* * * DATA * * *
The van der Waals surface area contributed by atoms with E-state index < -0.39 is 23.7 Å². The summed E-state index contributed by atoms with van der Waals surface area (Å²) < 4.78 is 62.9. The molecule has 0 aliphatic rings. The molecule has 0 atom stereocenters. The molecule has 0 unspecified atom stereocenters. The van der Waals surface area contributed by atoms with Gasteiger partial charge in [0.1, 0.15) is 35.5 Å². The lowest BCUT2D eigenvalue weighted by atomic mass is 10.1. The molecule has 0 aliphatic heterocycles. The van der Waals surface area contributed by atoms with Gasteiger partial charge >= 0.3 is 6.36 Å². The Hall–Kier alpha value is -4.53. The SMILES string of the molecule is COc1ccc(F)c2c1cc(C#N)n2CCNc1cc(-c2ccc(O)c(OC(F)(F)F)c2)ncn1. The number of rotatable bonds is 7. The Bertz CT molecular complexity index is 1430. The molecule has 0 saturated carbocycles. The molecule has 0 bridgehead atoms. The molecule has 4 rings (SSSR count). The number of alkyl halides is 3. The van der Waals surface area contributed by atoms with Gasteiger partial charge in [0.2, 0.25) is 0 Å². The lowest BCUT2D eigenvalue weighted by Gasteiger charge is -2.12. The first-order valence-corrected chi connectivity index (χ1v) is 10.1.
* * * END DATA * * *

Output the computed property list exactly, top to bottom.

The van der Waals surface area contributed by atoms with E-state index < -0.39 is 23.7 Å². The summed E-state index contributed by atoms with van der Waals surface area (Å²) < 4.78 is 62.9. The molecule has 0 aliphatic rings. The molecule has 0 atom stereocenters. The molecule has 0 unspecified atom stereocenters. The van der Waals surface area contributed by atoms with Gasteiger partial charge in [0.1, 0.15) is 35.5 Å². The lowest BCUT2D eigenvalue weighted by atomic mass is 10.1. The molecule has 0 aliphatic heterocycles. The van der Waals surface area contributed by atoms with Gasteiger partial charge >= 0.3 is 6.36 Å². The Hall–Kier alpha value is -4.53. The SMILES string of the molecule is COc1ccc(F)c2c1cc(C#N)n2CCNc1cc(-c2ccc(O)c(OC(F)(F)F)c2)ncn1. The number of rotatable bonds is 7. The Bertz CT molecular complexity index is 1430. The molecule has 0 saturated carbocycles. The molecule has 0 bridgehead atoms. The molecule has 4 rings (SSSR count). The number of alkyl halides is 3. The van der Waals surface area contributed by atoms with Gasteiger partial charge in [0.2, 0.25) is 0 Å². The lowest BCUT2D eigenvalue weighted by Gasteiger charge is -2.12. The first-order valence-corrected chi connectivity index (χ1v) is 10.1.